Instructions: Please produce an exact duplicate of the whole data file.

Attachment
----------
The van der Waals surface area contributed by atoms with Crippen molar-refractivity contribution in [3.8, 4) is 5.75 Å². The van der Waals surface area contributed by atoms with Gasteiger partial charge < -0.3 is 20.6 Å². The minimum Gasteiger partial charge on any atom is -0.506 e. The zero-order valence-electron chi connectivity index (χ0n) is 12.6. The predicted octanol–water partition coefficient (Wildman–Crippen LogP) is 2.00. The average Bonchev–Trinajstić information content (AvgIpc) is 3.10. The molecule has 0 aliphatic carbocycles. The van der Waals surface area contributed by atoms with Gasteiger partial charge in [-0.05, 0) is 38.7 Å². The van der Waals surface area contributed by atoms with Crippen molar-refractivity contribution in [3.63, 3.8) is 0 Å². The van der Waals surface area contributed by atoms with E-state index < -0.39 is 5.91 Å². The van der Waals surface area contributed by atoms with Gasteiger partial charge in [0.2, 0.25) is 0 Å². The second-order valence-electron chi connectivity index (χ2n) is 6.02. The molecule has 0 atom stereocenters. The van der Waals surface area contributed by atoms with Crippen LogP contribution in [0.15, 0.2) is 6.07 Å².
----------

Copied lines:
The van der Waals surface area contributed by atoms with Crippen molar-refractivity contribution in [3.8, 4) is 5.75 Å². The van der Waals surface area contributed by atoms with Gasteiger partial charge < -0.3 is 20.6 Å². The minimum Gasteiger partial charge on any atom is -0.506 e. The zero-order valence-electron chi connectivity index (χ0n) is 12.6. The predicted octanol–water partition coefficient (Wildman–Crippen LogP) is 2.00. The average Bonchev–Trinajstić information content (AvgIpc) is 3.10. The molecule has 0 aliphatic carbocycles. The van der Waals surface area contributed by atoms with Gasteiger partial charge in [-0.05, 0) is 38.7 Å². The van der Waals surface area contributed by atoms with Crippen molar-refractivity contribution in [3.63, 3.8) is 0 Å². The van der Waals surface area contributed by atoms with E-state index < -0.39 is 5.91 Å². The van der Waals surface area contributed by atoms with Gasteiger partial charge in [0.2, 0.25) is 0 Å². The second-order valence-electron chi connectivity index (χ2n) is 6.02. The molecule has 0 atom stereocenters. The van der Waals surface area contributed by atoms with Crippen LogP contribution in [0.15, 0.2) is 6.07 Å².